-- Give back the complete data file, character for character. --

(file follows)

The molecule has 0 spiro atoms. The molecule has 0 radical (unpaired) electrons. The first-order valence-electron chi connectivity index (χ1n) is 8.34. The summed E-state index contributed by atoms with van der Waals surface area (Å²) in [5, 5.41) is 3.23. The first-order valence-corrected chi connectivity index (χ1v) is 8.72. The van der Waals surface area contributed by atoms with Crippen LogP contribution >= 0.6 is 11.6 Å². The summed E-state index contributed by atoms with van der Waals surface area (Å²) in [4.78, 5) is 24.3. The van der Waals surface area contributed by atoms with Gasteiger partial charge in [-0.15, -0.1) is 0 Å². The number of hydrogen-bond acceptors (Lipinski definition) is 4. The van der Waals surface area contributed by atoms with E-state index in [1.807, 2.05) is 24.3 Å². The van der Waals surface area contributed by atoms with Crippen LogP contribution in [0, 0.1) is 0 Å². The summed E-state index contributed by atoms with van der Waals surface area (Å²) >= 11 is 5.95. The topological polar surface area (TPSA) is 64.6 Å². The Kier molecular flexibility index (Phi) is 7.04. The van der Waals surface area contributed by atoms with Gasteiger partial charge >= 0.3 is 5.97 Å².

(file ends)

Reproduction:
The molecule has 0 spiro atoms. The molecule has 0 radical (unpaired) electrons. The first-order valence-electron chi connectivity index (χ1n) is 8.34. The summed E-state index contributed by atoms with van der Waals surface area (Å²) in [5, 5.41) is 3.23. The first-order valence-corrected chi connectivity index (χ1v) is 8.72. The van der Waals surface area contributed by atoms with Crippen LogP contribution >= 0.6 is 11.6 Å². The summed E-state index contributed by atoms with van der Waals surface area (Å²) in [4.78, 5) is 24.3. The van der Waals surface area contributed by atoms with Gasteiger partial charge in [-0.15, -0.1) is 0 Å². The number of hydrogen-bond acceptors (Lipinski definition) is 4. The van der Waals surface area contributed by atoms with E-state index in [1.807, 2.05) is 24.3 Å². The van der Waals surface area contributed by atoms with Crippen LogP contribution in [0, 0.1) is 0 Å². The summed E-state index contributed by atoms with van der Waals surface area (Å²) >= 11 is 5.95. The topological polar surface area (TPSA) is 64.6 Å². The Kier molecular flexibility index (Phi) is 7.04. The van der Waals surface area contributed by atoms with Gasteiger partial charge >= 0.3 is 5.97 Å².